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Dicerna Doses First Primary Hyperoxaluria Patient with DCR-PHXC in Group B Portion of PHYOX Phase 1 Clinical Trial
FDA Grants Orphan Drug Designation for DCR-PHXC for the Treatment of Primary Hyperoxaluria
“The Orphan Drug Designation for DCR-PHXC for the treatment of primary
hyperoxaluria and the dosing of the first primary hyperoxaluria patient
in the Group B portion of the PHYOX trial are important milestones for
the Company as we seek to develop the first GalXC-based RNAi therapeutic
to treat patients with all forms of this serious, life-threatening
The PHYOX trial is a Phase 1, single-ascending dose study of DCR-PHXC in normal healthy volunteers (NHVs) and patients with PH. The study is divided into two groups: Group A is a placebo-controlled, single-blind, single-center study that has enrolled 25 NHVs; Group B is an open-label, multi-center study enrolling up to 16 patients with PH type 1 (PH1) and PH type 2 (PH2).
The primary objective of the PHYOX study is to evaluate the safety and tolerability of single doses of DCR-PHXC in both groups. The secondary objectives are to evaluate the pharmacodynamic effect of single doses of DCR-PHXC on biochemical markers, including but not limited to, changes in urine oxalate concentrations, and to characterize the pharmacokinetics of single doses of DCR-PHXC in NHVs and patients with PH.
“Primary hyperoxaluria is a family of devastating diseases for which
there are currently no approved treatment options,” said Pierre Cochat,
M.D., Ph.D., professor at the
The Company has completed the Group A portion of the PHYOX study. While the study is still blinded and only topline results from Group A are available, there were no serious adverse events (SAEs) and no discontinuations. Out of 25 participants, there have been two mild-to-moderate transient injection site reactions at doses of 6 and 12 mg/kg involving erythema and tenderness, lasting no more than 36 hours. The highest dose level in the Group A portion of the trial was 12 mg/kg, while the highest dose level in the Group B portion is 6 mg/kg.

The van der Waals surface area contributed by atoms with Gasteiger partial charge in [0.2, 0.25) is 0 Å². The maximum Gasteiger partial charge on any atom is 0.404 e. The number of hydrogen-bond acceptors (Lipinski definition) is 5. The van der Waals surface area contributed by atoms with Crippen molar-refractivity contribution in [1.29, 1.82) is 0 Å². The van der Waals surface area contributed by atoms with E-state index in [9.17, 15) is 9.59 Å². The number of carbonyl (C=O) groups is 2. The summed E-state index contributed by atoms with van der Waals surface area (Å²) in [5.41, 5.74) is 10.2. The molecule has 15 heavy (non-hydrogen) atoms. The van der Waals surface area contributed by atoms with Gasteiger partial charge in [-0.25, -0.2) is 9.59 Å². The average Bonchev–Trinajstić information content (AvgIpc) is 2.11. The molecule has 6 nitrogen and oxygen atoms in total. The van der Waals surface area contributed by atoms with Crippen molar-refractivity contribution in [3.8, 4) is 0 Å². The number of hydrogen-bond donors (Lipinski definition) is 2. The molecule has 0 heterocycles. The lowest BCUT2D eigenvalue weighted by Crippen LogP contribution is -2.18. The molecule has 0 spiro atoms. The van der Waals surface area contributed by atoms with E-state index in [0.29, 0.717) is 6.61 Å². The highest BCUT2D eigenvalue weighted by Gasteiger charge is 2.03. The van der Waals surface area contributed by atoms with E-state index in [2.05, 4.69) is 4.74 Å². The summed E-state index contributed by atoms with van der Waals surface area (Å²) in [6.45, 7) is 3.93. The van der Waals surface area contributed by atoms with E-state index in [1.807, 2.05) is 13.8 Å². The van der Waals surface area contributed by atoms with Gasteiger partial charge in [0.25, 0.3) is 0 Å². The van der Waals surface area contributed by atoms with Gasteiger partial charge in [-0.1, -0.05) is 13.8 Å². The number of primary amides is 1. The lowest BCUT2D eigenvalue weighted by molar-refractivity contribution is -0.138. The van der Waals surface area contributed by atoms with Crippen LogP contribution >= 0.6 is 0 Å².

Dicerna also recently announced that the Company received a notice from
DCR-PHXC is an investigational drug in development for the treatment of all forms of primary hyperoxaluria (PH), and the most advanced product candidate utilizing Dicerna's GalXCTM technology. GalXC is a proprietary platform invented by Dicerna scientists to discover and develop next-generation RNAi-based therapies designed to silence disease-driving genes in the liver. In animal models of PH, DCR-PHXC selectively silences LDHA in the liver, blocking the excess production of oxalate, a hallmark of the disease. In preclinical studies of DCR-PHXC, the compound was well tolerated with no adverse effects in the liver. Studies have shown that people who are completely deficient in LDHA show no liver dysfunction and can lead normal lives. LDHA deficiency in the liver might be beneficial for patients with PH, as the LDHA enzyme is implicated in the abnormal production of oxalate in PH, which in turn is responsible for the severe damage to kidneys and other organ systems in patients with PH.
About Primary Hyperoxaluria (PH)
Primary hyperoxaluria (PH) is a family of severe, rare, genetic liver disorders characterized by overproduction of oxalate, a natural chemical in the body that is normally eliminated as waste through the kidneys. In patients with PH, the kidneys are unable to eliminate the large amount of oxalate that is produced, and the accumulation of oxalate can result in severe damage to the kidneys and other organs. Currently, there are no approved therapies for the treatment of PH.